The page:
A better title for the Dispatches trilogy, fronted by son of Somali immigrants Rageh Omaar, would have been ‘Immigration, the Convenient Scapegoats’. Relentlessly suppressing evidence to the contrary, the narrative consistently asserted that we all subscribe to ‘swamping’ logic, using a specially-commissioned YouGov public opinion survey which bore all the hallmarks of such spurious, tendentious pseudo-science.
Trusting viewers to swallow outrageous extrapolations from flimsy ‘proof’, even cursory attention revealed confusion about who counted as Britons or ‘settled migrants’ or their descendants, and what difference this made to assertions of immigration being “a problem” or “in crisis”.
The clumsy Yes/No questions disallowed considered responses and virtually ensured inaccurate results, whereas many of the empirical findings were clearly far more ambiguous than the simplistic editorial agenda permitted. So, by the third episode, the apocalyptic tone had subsided somewhat. But instead of the obvious need to question the whole basis of official nationalist and multiculturalist discourses, the tangible awareness that global economics had something to do with it prompted a retreat to the favoured culprit – the inflexibly hopeless white working class unable to compete in the New World Order. But the visible desperation and hardship twisted into resentment in many places is only part of that story, which the BBC and Channel 4 had neither the bottle, desire, nor wit to follow up [2].

To conclude, then, as I argue elsewhere [3], this current affairs coverage disingenuously maintains “distinctions between those whose survival is most imminently threatened and the comfort zones of aspirational experience – just when the economic and structural conditions which underwrote the flight from drudgery for the twentieth century’s new middle-classes unravel before our eyes ... [P]rofessional media tourists avoid the countless people making horizontal links, conducting joint operations, productive relationships, cultural exchanges and social interactions at the base. Thus a view of society is reproduced as no more than interlocking networks of exclusion zones, where the only negotiation between dimensions of difference – whether biological, social or economic – occurs on the state’s terms at its own designated, tightly-policed sites, carried out by the market’s credentialled experts. In which case converging material situations, interests, expressions and struggles among foreigners, natives, underclasses and the new nearly-destitute simply disappear from view”. Furthermore the best corrective can be found where rivers of blood literally flow from the vicious intersection of capitalist structural adjustment and national state ideology – yet South African militant shantydwellers counter xenophobic violence insisting: “Don’t turn your suffering neighbours into enemies” [4].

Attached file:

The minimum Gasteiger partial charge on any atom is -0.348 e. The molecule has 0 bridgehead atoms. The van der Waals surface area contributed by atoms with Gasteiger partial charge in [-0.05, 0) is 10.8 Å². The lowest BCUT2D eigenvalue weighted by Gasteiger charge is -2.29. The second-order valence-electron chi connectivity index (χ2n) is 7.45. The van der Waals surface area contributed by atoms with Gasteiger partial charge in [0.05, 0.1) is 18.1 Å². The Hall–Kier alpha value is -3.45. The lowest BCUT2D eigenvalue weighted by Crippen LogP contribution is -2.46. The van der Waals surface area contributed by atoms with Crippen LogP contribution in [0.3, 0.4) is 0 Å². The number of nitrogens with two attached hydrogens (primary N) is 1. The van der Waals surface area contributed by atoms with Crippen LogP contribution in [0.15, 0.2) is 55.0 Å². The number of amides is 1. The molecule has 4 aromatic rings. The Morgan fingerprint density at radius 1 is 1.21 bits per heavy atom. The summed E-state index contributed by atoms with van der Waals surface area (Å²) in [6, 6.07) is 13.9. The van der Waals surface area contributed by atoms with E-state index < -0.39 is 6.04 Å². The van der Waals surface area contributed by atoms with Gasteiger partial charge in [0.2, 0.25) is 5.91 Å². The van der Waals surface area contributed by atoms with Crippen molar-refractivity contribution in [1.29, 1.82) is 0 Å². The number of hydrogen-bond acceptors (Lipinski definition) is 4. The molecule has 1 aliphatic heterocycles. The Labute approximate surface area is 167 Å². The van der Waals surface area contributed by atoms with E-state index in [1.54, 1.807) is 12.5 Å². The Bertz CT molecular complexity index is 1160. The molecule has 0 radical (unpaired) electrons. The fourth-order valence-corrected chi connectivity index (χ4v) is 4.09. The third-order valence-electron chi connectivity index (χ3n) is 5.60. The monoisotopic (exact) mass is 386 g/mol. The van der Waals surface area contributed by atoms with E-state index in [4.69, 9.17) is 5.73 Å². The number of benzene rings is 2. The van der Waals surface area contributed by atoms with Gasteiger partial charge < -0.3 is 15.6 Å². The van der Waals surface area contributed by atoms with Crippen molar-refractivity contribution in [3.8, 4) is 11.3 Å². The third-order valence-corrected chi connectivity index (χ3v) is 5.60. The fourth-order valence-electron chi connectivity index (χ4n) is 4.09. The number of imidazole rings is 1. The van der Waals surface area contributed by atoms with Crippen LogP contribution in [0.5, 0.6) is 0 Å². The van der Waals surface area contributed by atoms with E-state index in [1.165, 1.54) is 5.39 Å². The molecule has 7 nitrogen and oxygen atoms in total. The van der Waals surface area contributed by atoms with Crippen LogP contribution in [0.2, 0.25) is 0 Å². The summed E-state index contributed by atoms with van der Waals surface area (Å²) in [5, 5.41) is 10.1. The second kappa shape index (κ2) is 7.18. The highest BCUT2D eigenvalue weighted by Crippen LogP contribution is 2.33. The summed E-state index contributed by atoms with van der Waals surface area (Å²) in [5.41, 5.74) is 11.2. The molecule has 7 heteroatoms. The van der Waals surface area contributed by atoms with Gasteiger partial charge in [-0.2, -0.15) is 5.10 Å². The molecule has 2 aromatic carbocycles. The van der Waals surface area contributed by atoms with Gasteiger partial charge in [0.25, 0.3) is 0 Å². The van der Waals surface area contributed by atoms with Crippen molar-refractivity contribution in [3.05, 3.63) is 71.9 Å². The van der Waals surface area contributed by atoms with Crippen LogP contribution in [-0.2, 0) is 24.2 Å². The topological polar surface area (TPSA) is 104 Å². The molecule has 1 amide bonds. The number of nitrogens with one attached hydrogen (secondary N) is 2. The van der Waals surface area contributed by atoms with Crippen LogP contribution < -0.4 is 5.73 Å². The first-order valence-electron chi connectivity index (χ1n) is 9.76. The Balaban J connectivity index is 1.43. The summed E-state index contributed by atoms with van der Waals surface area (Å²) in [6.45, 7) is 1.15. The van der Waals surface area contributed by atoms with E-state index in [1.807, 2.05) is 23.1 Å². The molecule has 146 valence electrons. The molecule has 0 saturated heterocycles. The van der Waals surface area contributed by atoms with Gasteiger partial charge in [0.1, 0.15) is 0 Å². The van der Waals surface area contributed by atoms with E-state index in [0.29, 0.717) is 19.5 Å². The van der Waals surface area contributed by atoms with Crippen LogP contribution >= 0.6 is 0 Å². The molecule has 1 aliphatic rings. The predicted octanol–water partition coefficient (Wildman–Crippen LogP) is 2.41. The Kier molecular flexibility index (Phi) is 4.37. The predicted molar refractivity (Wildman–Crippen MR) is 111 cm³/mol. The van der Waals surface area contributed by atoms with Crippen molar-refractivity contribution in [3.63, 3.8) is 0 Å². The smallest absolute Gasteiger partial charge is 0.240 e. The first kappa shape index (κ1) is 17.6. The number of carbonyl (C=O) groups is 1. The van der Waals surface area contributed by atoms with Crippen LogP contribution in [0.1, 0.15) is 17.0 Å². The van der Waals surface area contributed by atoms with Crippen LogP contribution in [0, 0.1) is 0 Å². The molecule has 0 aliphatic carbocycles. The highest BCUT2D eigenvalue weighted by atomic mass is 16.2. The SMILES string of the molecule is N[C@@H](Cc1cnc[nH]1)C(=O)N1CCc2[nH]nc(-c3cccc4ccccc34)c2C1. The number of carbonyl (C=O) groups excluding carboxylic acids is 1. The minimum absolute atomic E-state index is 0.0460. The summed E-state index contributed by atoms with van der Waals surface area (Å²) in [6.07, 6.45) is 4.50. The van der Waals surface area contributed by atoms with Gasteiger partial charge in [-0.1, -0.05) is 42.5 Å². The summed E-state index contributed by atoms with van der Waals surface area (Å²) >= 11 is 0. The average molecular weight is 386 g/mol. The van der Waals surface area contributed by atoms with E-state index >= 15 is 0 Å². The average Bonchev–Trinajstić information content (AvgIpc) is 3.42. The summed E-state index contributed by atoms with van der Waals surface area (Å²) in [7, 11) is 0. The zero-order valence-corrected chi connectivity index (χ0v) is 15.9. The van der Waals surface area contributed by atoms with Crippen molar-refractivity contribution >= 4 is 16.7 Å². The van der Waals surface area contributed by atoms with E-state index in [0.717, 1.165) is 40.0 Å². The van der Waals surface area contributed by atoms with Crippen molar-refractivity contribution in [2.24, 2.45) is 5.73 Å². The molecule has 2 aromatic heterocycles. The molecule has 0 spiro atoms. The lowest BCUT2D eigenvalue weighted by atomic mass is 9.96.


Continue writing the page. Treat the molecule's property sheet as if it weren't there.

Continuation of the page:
1. see Institute of Race Relations, ‘Rehabilitating Enoch Powell’ (
2. ... on this occasion, anyway. In less threatening contexts the fortunes of the ‘white tribe’ have, for example, been cheerfully charted by Michael Collins – though scrupulously avoiding the politically conscious and active – in The Likes Of Us: A Biography of the White Working Class (Granta, 2004) and The British Working Class (Channel 4, 2005).
3. in ‘Craven New World’, Variant 32, pp.9-12 ( See also ‘The End of Tolerance’, Daniel Jewesbury’s useful discussion of UK racism in the same issue.
4. in a statement by Durban-based Abahlali baseMjondolo, ‘No One Is Illegal’ (

Television review published in Freedom, Vol. 69, No. 11, June 2008.
For other reviews and essays by Tom Jennings, see: